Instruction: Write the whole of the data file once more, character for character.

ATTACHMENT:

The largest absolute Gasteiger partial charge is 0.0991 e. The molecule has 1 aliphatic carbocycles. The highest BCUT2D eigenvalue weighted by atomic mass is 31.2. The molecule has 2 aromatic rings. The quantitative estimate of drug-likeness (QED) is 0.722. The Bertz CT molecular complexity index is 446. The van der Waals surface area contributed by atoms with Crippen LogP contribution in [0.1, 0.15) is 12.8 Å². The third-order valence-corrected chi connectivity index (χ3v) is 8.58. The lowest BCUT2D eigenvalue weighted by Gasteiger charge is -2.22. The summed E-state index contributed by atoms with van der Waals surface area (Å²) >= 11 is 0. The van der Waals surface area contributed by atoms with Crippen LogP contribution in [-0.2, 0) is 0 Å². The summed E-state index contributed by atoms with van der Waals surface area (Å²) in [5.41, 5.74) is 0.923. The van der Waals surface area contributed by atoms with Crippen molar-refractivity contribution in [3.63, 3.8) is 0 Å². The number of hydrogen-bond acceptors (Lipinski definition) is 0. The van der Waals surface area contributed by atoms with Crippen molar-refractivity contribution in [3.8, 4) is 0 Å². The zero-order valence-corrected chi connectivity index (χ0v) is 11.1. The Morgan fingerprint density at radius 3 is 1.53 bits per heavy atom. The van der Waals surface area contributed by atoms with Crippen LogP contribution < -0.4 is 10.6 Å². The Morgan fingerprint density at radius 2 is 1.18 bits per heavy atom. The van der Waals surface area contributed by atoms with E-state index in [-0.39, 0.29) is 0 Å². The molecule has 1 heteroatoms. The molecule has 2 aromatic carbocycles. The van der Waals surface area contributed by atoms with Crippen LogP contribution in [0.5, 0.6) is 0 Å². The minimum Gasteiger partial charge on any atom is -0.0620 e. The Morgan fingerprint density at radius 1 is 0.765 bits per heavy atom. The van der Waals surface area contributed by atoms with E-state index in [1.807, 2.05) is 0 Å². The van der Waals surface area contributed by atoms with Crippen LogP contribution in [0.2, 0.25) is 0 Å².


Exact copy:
The largest absolute Gasteiger partial charge is 0.0991 e. The molecule has 1 aliphatic carbocycles. The highest BCUT2D eigenvalue weighted by atomic mass is 31.2. The molecule has 2 aromatic rings. The quantitative estimate of drug-likeness (QED) is 0.722. The Bertz CT molecular complexity index is 446. The van der Waals surface area contributed by atoms with Crippen LogP contribution in [0.1, 0.15) is 12.8 Å². The third-order valence-corrected chi connectivity index (χ3v) is 8.58. The lowest BCUT2D eigenvalue weighted by Gasteiger charge is -2.22. The summed E-state index contributed by atoms with van der Waals surface area (Å²) >= 11 is 0. The van der Waals surface area contributed by atoms with Crippen LogP contribution in [-0.2, 0) is 0 Å². The summed E-state index contributed by atoms with van der Waals surface area (Å²) in [5.41, 5.74) is 0.923. The van der Waals surface area contributed by atoms with Crippen molar-refractivity contribution in [3.63, 3.8) is 0 Å². The number of hydrogen-bond acceptors (Lipinski definition) is 0. The van der Waals surface area contributed by atoms with Crippen molar-refractivity contribution in [3.8, 4) is 0 Å². The zero-order valence-corrected chi connectivity index (χ0v) is 11.1. The Morgan fingerprint density at radius 3 is 1.53 bits per heavy atom. The van der Waals surface area contributed by atoms with Crippen LogP contribution < -0.4 is 10.6 Å². The Morgan fingerprint density at radius 2 is 1.18 bits per heavy atom. The van der Waals surface area contributed by atoms with E-state index in [-0.39, 0.29) is 0 Å². The molecule has 1 heteroatoms. The molecule has 2 aromatic carbocycles. The van der Waals surface area contributed by atoms with Crippen LogP contribution in [0.5, 0.6) is 0 Å². The minimum Gasteiger partial charge on any atom is -0.0620 e. The Morgan fingerprint density at radius 1 is 0.765 bits per heavy atom. The van der Waals surface area contributed by atoms with E-state index in [1.807, 2.05) is 0 Å². The van der Waals surface area contributed by atoms with Crippen LogP contribution in [0.2, 0.25) is 0 Å².